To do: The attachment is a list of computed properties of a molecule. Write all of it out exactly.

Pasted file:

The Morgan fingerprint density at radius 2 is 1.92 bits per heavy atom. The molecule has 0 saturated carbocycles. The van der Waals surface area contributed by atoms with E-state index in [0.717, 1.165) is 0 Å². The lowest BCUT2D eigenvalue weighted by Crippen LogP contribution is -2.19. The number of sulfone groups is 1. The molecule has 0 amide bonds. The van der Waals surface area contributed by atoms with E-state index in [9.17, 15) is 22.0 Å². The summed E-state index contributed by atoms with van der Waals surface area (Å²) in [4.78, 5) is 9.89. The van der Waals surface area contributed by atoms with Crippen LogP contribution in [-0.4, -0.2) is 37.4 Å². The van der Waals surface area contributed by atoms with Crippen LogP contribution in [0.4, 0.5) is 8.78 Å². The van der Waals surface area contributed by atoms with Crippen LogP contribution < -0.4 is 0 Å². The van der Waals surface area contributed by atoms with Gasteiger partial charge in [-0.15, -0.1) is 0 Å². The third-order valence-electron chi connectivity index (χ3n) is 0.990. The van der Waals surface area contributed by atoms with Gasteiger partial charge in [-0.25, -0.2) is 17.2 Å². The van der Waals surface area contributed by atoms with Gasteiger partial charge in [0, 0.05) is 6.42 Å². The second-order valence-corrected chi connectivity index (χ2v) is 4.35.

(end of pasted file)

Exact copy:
The Morgan fingerprint density at radius 2 is 1.92 bits per heavy atom. The molecule has 0 saturated carbocycles. The van der Waals surface area contributed by atoms with E-state index in [0.717, 1.165) is 0 Å². The lowest BCUT2D eigenvalue weighted by Crippen LogP contribution is -2.19. The number of sulfone groups is 1. The molecule has 0 amide bonds. The van der Waals surface area contributed by atoms with E-state index in [9.17, 15) is 22.0 Å². The summed E-state index contributed by atoms with van der Waals surface area (Å²) in [4.78, 5) is 9.89. The van der Waals surface area contributed by atoms with Crippen LogP contribution in [-0.4, -0.2) is 37.4 Å². The van der Waals surface area contributed by atoms with Crippen LogP contribution in [0.4, 0.5) is 8.78 Å². The van der Waals surface area contributed by atoms with Crippen LogP contribution < -0.4 is 0 Å². The van der Waals surface area contributed by atoms with Gasteiger partial charge in [-0.15, -0.1) is 0 Å². The third-order valence-electron chi connectivity index (χ3n) is 0.990. The van der Waals surface area contributed by atoms with Gasteiger partial charge in [-0.25, -0.2) is 17.2 Å². The van der Waals surface area contributed by atoms with Gasteiger partial charge in [0, 0.05) is 6.42 Å². The second-order valence-corrected chi connectivity index (χ2v) is 4.35.